“Thank you. I’ll keep it in mind.” Jonathan reached around her and snagged a bottle of Irish whiskey off the nightstand. “Would you like some? I can get us glasses.”
“Och, and I can drink from the bottle. No need to get fancy.”
She smiled, and it transformed her into something so striking he couldn’t look away. A high forehead gave way to sculpted cheekbones and a defined chin. One of his old T-shirts covered her from chest to knees, but the outline of her breasts was clearly visible through the well-aged beige fabric.
His cock stirred, and he rolled his eyes. “We made love twice after we got here. I don’t understand why I can’t get enough of you.”
“Are ye complaining?” She quirked an arched red brow.
He shook his head and drew both of them to a half sitting position against the carved oak headboard. He uncorked the bottle and handed it to her. She drank deep before handing it back.
Britta narrowed her eyes and watched him drink. “We’re far from home free,” she blurted without preamble.
“Which problem are you referring to?” He placed the bottle on a side table not bothering to cork it. He wasn’t done yet, and likely neither was Britta.
She moved away and sat cross-legged facing him, her lovely face creased with concern. “We may have permanently removed Connor and Rhukon and their dragons from the action, but there have to be other corrupt dragon shifters. We must seek them out and destroy them too.”
Jonathan shook his head. “It won’t matter unless we get to the heart of things.”
“Aye, ye’re correct. We must find a way to corral the Morrigan, or she’ll just entice more mages and dragons with promises of limitless power.” Britta caught her lower lip between her teeth. “Tarika plans to warn the dragons. She believes the dark mages want to drain their dragon bondmates’ power.”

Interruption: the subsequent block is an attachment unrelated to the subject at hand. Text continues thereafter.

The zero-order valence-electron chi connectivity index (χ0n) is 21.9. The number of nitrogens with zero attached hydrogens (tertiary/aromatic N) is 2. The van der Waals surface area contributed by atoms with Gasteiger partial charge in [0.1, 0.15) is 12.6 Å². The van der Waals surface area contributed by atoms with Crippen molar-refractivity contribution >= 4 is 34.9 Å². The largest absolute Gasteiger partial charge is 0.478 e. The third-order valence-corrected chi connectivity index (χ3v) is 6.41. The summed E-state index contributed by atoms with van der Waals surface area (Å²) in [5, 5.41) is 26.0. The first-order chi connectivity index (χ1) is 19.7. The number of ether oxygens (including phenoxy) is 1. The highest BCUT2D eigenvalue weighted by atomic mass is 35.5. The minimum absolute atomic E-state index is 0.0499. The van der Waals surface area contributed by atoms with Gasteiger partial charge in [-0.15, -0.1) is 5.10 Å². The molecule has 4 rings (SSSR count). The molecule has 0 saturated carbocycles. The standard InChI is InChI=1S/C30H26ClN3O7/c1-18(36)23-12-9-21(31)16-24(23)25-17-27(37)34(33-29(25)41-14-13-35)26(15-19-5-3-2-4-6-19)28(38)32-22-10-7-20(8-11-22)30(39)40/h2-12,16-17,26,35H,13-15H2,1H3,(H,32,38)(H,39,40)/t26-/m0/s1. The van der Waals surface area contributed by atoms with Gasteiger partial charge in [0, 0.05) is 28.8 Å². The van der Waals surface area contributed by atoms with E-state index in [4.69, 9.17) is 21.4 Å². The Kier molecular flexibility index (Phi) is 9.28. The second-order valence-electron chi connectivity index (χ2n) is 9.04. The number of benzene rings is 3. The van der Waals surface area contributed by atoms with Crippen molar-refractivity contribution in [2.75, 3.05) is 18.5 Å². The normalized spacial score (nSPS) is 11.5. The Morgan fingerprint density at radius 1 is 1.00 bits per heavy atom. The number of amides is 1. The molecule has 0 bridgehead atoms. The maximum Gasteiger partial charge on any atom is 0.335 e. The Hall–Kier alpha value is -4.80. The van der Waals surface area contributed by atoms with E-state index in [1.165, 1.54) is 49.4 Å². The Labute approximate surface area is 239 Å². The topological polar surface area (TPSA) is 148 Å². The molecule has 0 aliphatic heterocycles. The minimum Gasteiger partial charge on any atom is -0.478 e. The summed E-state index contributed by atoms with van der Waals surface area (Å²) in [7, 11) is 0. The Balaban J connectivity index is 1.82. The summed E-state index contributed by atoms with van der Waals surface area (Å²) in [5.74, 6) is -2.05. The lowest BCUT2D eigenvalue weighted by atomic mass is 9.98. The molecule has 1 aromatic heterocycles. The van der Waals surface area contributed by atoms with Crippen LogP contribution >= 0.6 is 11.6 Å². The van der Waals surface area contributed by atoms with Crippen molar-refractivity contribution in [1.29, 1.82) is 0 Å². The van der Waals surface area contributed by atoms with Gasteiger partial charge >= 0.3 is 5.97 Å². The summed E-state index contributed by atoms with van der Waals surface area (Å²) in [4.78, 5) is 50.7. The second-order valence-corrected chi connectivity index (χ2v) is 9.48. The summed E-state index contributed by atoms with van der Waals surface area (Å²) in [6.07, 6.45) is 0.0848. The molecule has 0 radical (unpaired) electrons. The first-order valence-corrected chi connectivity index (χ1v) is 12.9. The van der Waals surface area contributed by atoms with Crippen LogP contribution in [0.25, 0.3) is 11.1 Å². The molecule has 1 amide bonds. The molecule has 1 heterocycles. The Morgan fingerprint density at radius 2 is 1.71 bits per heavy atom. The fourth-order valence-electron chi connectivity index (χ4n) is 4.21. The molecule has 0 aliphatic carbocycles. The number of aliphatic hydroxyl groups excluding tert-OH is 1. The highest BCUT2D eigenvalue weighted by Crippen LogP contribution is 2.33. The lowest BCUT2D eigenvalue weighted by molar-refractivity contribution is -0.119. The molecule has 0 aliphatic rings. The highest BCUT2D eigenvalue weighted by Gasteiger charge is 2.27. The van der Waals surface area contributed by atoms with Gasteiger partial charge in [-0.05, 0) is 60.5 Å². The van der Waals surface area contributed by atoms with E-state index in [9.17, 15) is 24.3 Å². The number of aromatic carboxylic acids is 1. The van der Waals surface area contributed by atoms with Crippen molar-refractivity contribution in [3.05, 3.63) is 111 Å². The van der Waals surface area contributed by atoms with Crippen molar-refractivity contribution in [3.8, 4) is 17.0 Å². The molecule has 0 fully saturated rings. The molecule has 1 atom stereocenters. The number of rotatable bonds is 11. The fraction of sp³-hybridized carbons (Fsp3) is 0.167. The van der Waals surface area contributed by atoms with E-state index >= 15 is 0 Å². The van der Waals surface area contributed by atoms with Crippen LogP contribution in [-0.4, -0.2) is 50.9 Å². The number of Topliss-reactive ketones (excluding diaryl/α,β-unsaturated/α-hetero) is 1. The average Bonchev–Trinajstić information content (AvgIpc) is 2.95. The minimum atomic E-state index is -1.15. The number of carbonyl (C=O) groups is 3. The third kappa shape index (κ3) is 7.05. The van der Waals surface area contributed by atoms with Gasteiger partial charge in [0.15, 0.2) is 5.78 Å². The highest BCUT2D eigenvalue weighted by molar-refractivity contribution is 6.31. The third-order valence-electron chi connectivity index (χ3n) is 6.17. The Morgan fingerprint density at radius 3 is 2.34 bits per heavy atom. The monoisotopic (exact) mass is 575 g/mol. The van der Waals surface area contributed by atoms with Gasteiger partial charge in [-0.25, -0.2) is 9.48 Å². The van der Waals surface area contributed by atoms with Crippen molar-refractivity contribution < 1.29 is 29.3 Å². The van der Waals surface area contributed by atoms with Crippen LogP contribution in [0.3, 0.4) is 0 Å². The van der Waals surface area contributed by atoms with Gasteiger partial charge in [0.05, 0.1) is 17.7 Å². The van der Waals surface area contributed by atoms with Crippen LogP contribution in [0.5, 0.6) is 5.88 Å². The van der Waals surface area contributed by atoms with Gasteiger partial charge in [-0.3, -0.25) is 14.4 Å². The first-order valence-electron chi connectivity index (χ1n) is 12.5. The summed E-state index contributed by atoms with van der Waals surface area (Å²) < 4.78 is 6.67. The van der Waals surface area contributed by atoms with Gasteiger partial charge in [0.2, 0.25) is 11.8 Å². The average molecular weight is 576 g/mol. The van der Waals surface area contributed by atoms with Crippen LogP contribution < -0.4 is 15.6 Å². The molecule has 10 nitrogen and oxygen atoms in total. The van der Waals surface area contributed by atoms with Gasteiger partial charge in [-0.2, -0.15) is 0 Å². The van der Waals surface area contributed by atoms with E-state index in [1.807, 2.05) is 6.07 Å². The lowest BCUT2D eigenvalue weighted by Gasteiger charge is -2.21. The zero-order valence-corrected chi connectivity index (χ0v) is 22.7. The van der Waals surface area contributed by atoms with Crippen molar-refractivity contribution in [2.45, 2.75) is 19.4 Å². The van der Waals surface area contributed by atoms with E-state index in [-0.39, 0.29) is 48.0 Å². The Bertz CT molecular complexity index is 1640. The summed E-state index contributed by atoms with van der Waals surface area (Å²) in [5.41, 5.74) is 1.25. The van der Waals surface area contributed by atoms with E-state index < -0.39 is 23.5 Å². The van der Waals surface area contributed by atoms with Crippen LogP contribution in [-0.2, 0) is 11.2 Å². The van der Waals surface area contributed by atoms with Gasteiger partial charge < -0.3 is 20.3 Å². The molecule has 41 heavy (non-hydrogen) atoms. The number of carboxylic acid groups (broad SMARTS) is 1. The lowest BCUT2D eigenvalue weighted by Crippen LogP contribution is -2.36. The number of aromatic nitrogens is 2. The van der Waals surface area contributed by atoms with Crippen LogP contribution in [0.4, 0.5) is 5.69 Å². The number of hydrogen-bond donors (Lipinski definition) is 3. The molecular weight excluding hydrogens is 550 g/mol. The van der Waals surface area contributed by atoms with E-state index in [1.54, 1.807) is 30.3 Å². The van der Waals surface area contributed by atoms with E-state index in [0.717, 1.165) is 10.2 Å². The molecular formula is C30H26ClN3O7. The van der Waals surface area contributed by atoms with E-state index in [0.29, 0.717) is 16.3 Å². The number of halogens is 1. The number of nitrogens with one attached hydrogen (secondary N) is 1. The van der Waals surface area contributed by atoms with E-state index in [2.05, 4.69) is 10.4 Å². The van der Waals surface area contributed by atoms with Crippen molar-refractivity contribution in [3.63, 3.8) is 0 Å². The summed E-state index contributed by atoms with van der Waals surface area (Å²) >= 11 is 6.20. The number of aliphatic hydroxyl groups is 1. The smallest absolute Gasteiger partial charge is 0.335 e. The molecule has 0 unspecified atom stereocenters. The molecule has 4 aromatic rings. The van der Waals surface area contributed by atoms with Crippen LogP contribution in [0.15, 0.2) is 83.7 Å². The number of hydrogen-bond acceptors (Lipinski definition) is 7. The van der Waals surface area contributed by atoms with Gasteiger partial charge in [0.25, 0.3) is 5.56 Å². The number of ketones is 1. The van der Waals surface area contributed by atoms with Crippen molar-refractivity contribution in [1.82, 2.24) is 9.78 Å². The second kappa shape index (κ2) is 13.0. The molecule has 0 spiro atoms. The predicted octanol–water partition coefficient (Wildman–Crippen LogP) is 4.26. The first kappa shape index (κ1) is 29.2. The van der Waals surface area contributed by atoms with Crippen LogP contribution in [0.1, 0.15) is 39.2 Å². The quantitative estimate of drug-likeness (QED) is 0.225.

Jonathan straightened and recaptured the whiskey bottle, taking another swallow. “I thought mages became dragon shifters because they loved dragons and wished to share their lives with them.”
“Aye and that would be true—for most of us. Power lures dark mages, though. Far more power than can be had through the normal dragon shifter bond.”
“How do you know?”
“I saw it in Connor and Rhukon’s minds afore we thrashed them.”
“You didn’t say anything.” He handed her the bottle. Maybe they should eat something, if they were going to drink much more.
“I would have. Eventually. Tarika and I needed to determine just what it meant. And if ’tis really true, or just conjecture on our part.”
He kissed her forehead before swinging his legs over the side of the bed. “I’m going to cut up a bit of cheese for us and get some crackers.” He pulled on a pair of black sweat pants, securing the waist string to keep them from falling down, and got to his feet.
“Excellent.” She grinned. “Plotting revenge is hungry business, but ye dinna have to cover that amazing cock.”
He bit back a laugh, enjoying the compliment, and made his way to the kitchen. His apartment was small enough to keep talking. “Did you discuss this with Lachlan?” he asked as he chopped cheese off a block and opened a box of biscuits.
“Nay, but Tarika and Kheladin figured out what was going on while they were held prisoner.”
Jonathan returned to the bedroom and plopped the snacks on the bed next to Britta. “How does this bondmate thing work? Would Lachlan be privy to the dark mage problem, if it’s in his dragon’s mind?”…
About the Author:
Ann Gimpel is a national bestselling author. A lifelong aficionado of the unusual, she began writing speculative fiction a few years ago. Since then her short fiction has appeared in a number of webzines and anthologies. Her longer books run the gamut from urban fantasy to paranormal romance. Once upon a time, she nurtured clients, now she nurtures dark, gritty fantasy stories that push hard against reality. When she’s not writing, she’s in the backcountry getting down and dirty with her camera. She’s published over 30 books to date, with several more planned for 2015 and beyond. A husband, grown children, grandchildren and three wolf hybrids round out her family.
Find Ann At:
@AnnGimpel (for Twitter)